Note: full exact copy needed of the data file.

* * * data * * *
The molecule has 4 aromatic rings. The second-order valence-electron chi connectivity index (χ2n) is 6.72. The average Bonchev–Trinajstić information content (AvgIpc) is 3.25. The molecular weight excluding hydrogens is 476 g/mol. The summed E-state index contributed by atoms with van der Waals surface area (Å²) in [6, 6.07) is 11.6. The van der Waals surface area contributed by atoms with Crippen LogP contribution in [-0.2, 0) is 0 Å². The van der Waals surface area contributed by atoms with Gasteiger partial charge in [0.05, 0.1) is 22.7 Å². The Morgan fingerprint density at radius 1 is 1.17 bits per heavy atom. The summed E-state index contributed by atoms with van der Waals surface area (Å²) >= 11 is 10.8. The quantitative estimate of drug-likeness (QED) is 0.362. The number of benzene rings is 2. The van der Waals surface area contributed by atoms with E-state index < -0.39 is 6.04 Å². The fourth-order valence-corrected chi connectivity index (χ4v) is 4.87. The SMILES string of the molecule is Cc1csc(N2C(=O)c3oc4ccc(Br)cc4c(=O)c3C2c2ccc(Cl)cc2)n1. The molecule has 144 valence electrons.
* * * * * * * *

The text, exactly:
The molecule has 4 aromatic rings. The second-order valence-electron chi connectivity index (χ2n) is 6.72. The average Bonchev–Trinajstić information content (AvgIpc) is 3.25. The molecular weight excluding hydrogens is 476 g/mol. The summed E-state index contributed by atoms with van der Waals surface area (Å²) in [6, 6.07) is 11.6. The van der Waals surface area contributed by atoms with Crippen LogP contribution in [-0.2, 0) is 0 Å². The van der Waals surface area contributed by atoms with Gasteiger partial charge in [0.05, 0.1) is 22.7 Å². The Morgan fingerprint density at radius 1 is 1.17 bits per heavy atom. The summed E-state index contributed by atoms with van der Waals surface area (Å²) >= 11 is 10.8. The quantitative estimate of drug-likeness (QED) is 0.362. The number of benzene rings is 2. The van der Waals surface area contributed by atoms with E-state index < -0.39 is 6.04 Å². The fourth-order valence-corrected chi connectivity index (χ4v) is 4.87. The SMILES string of the molecule is Cc1csc(N2C(=O)c3oc4ccc(Br)cc4c(=O)c3C2c2ccc(Cl)cc2)n1. The molecule has 144 valence electrons.